Is there a “supermoon” on November 14 2016?

A biscuit and a superbiscuit seen from Sydney Observatory
A biscuit and a superbiscuit seen from Sydney Observatory. Note that the apparent difference in size is exaggerated. The well known Moon-illusion effect causes them to appear larger when near the horizon.


So what’s a supermoon? You may have heard about the supermoon that will appear on November 14 2016. Wiki claims the definition of a supermoon is “..a new or full moon which occurs with the Moon at or near (within 90% of) its closest approach to Earth in a given orbit.” The idea began in the field of astrology, not the science of astronomy, and the definition is completely arbitrary. Even NASA promotes them. And now they’ve upped the ante by defining an “extra-supermoon” that will be visible on the night of 14-15 November 2016.

When, exactly, does it happen? On November 14 the Moon rises at 7:07pm AEDT (that’s at Sydney, it’s a little earlier or later if you live elsewhere). It reaches its closest point to Earth (or perigee) in this orbit at 10:21pm AEDT when it is just 356,509km away. The Moon finally reaches its full phase at 00:52am AEDT on November 15 when it will have moved out a little to a distance of 356,520km.

So this perigee is a bit special, it being the closest this year. It is also the closest perigee since January 26 1948 (356,461km), and the closest until November 25 2034 (356,445.4km). And the full Moons? Well, the full Moon on November 14 is the closest this year. And its the closest full Moon since January 26 1948 (356,490km), and the closest until November 25 2034 (356,445.7km).

So much for the numbers! What will  I see? When the Moon rises on the 14th it will be indistinguishable from any other full Moon. But it will look big – because it always looks big near the horizon. This is the well-known moon-illusion effect, the cause of which is still debated (I find the Ponzo illusion explanation convincing). By the time the Moon reaches perigee three hours later it will be higher in the sky and will actually appear smaller – again this is due to the moon-illusion. When it finally reaches full phase, after midnight, the Moon will be high in the sky and will look just like any other full Moon you’ve ever seen.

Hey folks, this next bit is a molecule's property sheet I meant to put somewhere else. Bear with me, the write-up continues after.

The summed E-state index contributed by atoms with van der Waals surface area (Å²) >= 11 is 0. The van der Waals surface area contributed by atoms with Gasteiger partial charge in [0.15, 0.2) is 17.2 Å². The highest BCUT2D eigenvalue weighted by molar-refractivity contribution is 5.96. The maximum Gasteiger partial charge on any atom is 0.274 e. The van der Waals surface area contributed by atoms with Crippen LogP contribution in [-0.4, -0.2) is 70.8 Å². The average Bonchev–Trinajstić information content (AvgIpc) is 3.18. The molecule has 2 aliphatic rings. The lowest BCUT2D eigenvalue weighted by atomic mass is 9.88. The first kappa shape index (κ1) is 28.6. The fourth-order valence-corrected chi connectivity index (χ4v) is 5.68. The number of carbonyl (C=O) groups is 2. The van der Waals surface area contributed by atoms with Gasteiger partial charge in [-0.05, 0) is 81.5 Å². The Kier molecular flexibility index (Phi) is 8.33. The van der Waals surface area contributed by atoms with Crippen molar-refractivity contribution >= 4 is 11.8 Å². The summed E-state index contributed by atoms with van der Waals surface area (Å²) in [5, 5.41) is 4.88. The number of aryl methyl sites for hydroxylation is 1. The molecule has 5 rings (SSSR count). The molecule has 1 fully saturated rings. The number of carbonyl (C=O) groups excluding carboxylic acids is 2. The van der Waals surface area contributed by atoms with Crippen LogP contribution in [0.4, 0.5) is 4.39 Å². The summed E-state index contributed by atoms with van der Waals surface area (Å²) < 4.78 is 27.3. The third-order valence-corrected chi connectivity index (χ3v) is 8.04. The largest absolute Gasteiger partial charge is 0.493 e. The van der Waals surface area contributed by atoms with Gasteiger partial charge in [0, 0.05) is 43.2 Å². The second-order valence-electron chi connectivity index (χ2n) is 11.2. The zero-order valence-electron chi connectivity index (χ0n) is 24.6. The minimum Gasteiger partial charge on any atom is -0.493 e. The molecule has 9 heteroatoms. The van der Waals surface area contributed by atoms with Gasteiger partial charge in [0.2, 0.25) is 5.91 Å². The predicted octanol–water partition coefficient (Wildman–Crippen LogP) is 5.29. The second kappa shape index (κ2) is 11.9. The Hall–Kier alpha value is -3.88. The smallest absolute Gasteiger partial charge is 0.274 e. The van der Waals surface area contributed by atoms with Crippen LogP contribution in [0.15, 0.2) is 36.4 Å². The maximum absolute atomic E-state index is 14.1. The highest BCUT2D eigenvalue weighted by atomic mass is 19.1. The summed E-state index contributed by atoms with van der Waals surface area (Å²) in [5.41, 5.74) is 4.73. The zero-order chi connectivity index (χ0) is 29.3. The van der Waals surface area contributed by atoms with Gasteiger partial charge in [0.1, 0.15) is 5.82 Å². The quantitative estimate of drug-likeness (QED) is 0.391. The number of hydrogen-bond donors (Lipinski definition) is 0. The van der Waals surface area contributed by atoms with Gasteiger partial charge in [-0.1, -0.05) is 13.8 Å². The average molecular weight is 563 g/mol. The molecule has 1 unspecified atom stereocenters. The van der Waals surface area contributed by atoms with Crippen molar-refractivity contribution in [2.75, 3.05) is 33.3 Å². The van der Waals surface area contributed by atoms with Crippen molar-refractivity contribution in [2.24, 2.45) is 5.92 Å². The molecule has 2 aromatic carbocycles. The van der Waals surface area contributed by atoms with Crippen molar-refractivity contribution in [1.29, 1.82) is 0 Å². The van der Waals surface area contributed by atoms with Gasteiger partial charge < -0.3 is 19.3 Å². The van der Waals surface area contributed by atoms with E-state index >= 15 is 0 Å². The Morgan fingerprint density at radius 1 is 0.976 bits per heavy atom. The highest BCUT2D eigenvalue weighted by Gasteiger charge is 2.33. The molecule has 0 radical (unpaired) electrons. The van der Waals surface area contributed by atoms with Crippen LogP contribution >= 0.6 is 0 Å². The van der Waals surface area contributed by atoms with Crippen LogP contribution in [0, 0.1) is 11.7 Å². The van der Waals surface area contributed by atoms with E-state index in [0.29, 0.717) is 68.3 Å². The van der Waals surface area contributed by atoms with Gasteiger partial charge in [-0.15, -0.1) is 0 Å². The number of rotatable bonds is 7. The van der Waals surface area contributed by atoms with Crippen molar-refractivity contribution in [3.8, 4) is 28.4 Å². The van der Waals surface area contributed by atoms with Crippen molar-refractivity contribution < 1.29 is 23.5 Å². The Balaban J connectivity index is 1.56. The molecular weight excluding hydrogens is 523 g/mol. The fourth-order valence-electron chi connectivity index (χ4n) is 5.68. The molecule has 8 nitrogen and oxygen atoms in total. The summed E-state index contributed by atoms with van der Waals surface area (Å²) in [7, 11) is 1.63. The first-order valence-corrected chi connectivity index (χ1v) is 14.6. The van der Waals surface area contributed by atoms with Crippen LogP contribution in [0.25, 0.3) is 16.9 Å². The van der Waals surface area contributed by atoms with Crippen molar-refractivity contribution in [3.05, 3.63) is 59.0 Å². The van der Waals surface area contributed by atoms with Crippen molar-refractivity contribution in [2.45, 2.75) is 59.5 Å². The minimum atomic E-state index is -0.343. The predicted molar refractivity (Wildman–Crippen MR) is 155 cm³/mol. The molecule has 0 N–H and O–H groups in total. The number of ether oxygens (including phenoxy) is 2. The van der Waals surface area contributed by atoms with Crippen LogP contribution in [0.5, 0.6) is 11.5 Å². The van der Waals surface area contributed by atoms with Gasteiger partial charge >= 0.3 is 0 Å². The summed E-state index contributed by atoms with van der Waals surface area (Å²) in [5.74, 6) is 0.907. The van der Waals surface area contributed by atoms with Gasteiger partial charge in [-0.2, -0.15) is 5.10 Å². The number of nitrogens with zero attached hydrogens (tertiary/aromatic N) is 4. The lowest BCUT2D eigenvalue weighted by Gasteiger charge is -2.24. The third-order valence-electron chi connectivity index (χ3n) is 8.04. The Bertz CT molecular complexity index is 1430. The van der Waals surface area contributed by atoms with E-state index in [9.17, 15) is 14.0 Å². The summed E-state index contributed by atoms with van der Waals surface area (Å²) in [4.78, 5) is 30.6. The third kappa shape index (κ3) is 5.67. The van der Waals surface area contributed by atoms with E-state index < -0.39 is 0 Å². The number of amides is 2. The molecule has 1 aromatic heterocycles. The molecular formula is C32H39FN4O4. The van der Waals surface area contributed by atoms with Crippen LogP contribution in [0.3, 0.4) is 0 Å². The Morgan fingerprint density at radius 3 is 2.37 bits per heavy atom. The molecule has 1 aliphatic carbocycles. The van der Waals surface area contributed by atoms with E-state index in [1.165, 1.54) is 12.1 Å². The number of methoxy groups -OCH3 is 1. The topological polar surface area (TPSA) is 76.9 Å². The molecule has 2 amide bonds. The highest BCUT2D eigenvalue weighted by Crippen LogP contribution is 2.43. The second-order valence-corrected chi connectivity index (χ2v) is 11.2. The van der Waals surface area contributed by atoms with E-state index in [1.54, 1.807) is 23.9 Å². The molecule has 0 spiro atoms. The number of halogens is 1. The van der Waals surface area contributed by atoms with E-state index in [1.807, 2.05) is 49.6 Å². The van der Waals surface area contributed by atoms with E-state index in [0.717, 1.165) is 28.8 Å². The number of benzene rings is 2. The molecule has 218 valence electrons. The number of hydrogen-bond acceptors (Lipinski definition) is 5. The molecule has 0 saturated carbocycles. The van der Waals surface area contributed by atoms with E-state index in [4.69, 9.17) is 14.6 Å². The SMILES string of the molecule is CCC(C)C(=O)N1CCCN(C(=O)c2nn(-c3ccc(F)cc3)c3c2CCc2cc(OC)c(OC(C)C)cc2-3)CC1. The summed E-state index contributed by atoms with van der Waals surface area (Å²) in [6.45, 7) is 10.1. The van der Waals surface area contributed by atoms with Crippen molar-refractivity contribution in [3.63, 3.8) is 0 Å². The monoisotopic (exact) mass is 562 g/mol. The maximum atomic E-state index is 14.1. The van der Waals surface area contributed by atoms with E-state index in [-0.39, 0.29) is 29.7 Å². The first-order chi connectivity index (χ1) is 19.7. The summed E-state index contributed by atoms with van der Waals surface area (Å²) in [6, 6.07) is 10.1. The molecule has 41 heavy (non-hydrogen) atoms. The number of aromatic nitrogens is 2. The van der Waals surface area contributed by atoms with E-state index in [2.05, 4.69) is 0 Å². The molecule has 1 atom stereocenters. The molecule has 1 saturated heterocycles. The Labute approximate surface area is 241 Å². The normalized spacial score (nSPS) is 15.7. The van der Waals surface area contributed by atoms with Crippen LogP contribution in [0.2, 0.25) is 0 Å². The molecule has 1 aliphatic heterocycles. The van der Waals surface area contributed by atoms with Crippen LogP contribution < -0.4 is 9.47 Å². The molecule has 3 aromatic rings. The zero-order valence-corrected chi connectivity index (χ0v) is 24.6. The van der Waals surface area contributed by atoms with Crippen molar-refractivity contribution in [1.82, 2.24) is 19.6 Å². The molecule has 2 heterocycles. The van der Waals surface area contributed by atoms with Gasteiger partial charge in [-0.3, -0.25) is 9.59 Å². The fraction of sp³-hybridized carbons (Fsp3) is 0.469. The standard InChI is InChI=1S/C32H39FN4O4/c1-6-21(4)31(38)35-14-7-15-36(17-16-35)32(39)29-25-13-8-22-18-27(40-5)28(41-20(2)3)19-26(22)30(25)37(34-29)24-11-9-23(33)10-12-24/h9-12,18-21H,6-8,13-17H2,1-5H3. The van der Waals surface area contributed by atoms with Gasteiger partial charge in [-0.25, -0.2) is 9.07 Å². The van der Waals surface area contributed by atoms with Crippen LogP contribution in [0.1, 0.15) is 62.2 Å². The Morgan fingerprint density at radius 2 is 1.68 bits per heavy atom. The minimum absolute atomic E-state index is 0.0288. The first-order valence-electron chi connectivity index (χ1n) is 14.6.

The situation is illustrated in the figure above. A standard biscuit (Arnott’s Kingston) is shown rising in the east beside a superbiscuit (Arnott’s Delta Cream*). Both biscuits appear larger than expected due to their proximity to the horizon. The difference in their apparent size has been exaggerated and is also more apparent when seen side by side on the same day.

Is it worth watching? A full Moon rise is always a super sight whether or not you can detect an increase in its size. So find a hill, headland or beach with a good view to the east and enjoy the November 2016 “extra-supermoon” rise.

If it’s cloudy at your location here are some live streams you can watch: Bareket observatory, Slooh and the Virtual Telescope project.


*No endorsement implied, they just happened to be nearby. Clearly Arnott’s works in metric units, the Delta Cream is precisely 50mm in diameter, not 50.8mm.

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